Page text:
The phrase “long-term care” is often misunderstood to mean living in a nursing home. But long-term care actually covers a broader category of services. It refers to personal or medical services you might need, whether due to physical or cognitive impairments, to perform daily self-care activities and life tasks safely.

In the health care and eldercare industries, you’ll often hear these types of self-care activities referred to as the activities of daily living, or ADLs. The exact definition of these activities may vary according to different caregivers and care facilities, but knowing generally what they entail can help you determine whether you or a loved one may need long-term care services.


The most well-known list of the activities of daily living is attributed to geriatric expert Dr. Sydney Katz. Some of the most basic ones include:

  • Bathing, including other personal hygiene and grooming activities

  • Dressing

  • Using the toilet

  • Mobility, including moving around inside the home and/or being able to transfer oneself to and from a wheelchair and a bed

  • Eating

There are also what are known as instrumental activities of daily living, which are tasks that need more cognitive ability or require organizational or complex thinking to complete. These often include:

  • Transportation and shopping. Are you able to drive yourself or arrange for transportation to shop for household needs or attend events?

  • Managing finances. Can you keep track of your bills and manage your assets?

  • Meal preparation. Can you prepare a meal, including buying groceries and cooking or preparing food?

  • Cleaning your home. Are you able to keep your home reasonably tidy?

  • Managing communications. Are you able to reach out to others via phone or other communications methods?

  • Managing medications. Can you get the medicines you need and take them as directed?

Many people may see these functions decline as a result of the natural aging process, or as a result of illnesses like Alzheimer’s or Parkinson’s disease. Traumatic brain injuries or other accidents that lead to disabilities may also require the need for long-term care services. And with people living longer than ever, it’s likely that many of us will have to cover the cost of assistance with everyday activities at some point.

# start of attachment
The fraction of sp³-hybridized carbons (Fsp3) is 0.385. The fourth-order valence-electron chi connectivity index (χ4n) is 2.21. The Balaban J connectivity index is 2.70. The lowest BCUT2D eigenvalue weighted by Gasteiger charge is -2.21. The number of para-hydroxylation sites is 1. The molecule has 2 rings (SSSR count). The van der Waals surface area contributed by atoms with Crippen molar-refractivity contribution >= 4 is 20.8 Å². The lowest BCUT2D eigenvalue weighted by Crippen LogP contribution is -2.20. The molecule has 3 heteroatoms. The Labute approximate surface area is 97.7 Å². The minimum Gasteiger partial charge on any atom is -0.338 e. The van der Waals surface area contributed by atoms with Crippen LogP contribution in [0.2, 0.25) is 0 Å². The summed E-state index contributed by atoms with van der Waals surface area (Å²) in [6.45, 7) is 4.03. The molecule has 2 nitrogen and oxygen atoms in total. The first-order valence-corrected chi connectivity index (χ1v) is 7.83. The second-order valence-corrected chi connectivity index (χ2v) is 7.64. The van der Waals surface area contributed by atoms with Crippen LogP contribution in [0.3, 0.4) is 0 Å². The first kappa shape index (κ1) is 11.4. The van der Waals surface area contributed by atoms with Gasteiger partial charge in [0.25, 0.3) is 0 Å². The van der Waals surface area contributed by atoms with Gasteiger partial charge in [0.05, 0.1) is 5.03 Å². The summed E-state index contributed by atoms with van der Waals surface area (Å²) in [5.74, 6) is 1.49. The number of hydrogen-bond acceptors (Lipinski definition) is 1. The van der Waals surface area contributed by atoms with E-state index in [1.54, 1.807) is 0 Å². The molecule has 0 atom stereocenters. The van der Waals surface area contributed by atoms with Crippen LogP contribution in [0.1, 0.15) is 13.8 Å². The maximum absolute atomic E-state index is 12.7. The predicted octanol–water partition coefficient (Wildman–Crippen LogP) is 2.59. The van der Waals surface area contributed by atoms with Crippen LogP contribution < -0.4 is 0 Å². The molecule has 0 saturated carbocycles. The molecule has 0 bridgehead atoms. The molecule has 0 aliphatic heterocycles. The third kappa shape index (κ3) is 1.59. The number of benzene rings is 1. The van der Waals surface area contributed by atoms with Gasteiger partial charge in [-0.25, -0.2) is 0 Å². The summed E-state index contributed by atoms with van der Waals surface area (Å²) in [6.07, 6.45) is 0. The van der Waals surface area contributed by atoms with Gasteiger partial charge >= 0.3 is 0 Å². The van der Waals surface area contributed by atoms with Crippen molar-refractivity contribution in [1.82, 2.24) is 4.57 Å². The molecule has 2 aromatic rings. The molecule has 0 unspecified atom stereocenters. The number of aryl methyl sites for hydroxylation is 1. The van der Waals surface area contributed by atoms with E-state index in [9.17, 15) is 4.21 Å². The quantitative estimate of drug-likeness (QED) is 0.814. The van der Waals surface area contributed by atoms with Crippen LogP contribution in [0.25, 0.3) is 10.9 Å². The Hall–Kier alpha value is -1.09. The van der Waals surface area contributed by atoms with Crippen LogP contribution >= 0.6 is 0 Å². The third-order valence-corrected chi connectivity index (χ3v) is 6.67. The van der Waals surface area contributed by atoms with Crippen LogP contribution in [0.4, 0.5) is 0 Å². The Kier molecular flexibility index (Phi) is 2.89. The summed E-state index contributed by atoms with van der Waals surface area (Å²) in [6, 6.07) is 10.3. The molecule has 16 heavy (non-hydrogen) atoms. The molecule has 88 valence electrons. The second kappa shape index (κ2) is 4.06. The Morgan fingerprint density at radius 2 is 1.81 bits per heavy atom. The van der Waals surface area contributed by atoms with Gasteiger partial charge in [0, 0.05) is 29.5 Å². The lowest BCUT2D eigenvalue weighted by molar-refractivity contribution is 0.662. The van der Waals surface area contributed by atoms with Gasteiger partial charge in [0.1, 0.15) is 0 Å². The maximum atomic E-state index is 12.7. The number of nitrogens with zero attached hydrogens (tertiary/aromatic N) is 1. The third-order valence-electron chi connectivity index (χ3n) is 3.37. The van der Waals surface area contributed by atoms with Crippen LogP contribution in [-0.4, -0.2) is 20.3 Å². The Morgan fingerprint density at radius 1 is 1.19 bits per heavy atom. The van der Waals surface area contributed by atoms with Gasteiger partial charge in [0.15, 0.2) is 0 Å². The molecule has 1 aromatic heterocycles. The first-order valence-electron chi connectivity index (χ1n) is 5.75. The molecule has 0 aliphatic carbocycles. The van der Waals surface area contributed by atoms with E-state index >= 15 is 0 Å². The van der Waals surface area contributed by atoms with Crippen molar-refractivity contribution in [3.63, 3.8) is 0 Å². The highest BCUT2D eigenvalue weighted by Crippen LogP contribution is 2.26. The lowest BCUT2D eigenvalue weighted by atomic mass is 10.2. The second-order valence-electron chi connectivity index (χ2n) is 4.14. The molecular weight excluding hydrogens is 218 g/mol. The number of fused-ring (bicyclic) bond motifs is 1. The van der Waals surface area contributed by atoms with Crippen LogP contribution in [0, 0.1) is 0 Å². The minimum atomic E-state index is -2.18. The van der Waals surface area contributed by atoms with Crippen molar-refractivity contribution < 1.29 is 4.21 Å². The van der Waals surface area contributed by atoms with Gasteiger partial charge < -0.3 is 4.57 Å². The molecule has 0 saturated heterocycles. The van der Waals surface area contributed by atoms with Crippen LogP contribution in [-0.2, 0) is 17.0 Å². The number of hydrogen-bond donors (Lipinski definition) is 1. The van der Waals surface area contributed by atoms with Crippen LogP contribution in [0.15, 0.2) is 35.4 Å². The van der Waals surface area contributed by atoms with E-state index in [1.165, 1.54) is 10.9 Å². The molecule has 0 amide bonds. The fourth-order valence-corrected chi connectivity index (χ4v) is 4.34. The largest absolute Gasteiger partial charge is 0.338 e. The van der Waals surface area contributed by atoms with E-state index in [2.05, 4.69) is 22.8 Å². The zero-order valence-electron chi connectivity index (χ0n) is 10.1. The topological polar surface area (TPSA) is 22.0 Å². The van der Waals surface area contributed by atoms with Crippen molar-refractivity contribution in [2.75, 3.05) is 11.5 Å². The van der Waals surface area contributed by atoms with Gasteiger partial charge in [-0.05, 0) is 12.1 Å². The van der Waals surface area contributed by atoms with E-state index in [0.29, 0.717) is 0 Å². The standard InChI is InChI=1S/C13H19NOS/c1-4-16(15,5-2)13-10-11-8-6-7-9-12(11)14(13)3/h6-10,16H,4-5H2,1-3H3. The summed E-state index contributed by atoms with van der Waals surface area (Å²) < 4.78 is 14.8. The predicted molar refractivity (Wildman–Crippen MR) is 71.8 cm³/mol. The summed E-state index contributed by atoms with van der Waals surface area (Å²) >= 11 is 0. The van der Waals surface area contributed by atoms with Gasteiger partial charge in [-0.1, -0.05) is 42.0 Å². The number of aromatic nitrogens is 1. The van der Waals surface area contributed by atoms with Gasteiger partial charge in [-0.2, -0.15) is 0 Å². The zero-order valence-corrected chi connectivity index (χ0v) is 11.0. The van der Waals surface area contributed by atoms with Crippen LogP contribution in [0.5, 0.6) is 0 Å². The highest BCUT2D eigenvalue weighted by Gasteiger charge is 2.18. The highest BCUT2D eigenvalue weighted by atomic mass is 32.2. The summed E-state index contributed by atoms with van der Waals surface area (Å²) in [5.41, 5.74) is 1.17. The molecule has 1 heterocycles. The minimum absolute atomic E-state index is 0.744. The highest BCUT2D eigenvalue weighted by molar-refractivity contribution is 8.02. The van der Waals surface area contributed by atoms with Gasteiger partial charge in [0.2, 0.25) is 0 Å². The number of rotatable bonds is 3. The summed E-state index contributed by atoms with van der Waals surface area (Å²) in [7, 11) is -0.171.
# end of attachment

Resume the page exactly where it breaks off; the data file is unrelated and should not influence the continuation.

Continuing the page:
Home-based care. If you plan to age in your home, you may need a caregiver to come on a regular basis to provide help with basic needs, whether that’s bathing, dressing, cooking, cleaning or other household chores. Sometimes, family members, friends or other members of the community may step in and help, or the person who needs care may end up moving in with family. But that isn’t always the case, and eventually you may also need someone who can come into your home and help you. For a home health aide, a licensed or certified health care worker who can help with personal care and some household duties, expect to pay an average of $26 an hour, according to Northwestern Mutual’s 2020 Cost of Care study.

Assisted living facilities. These are designed for people who need help with many of their daily activities but don’t require the level of medical care that is provided in a nursing home. Typically, residents will have their own room or apartment and share common spaces, such as a dining hall or social and recreational amenities. Residents are provided meals and assistance with personal services, in addition to some medical attention. Most facilities will offer access to housekeeping and laundry as well. The average price for a one-bedroom apartment in an assisted living facility is $4,800.

Nursing home. Sometimes called a skilled nursing facility, a nursing home provides 24/7 room and board, plus a wider range of medical services in addition to the personal care that residents may need. While someone might stay at a nursing home for a short stay while they rehabilitate, typically residents are there permanently to receive care and supervision for physical or mental conditions beyond what they could receive at home or in an assisted living facility. The average annual cost for a private room in a nursing home is more than $113,000.

Because it’s hard to predict what type of long-term care you might need and for how long, it’s important to include these costs into your long-term financial planning. The Long-Term Care Cost Calculator from Northwestern Mutual can help provide estimates for how much long-term care services could cost you based on where you live. But it’s also important to start a conversation with a financial advisor so that you won’t have to worry about how you or your family will be able to cover these costs.

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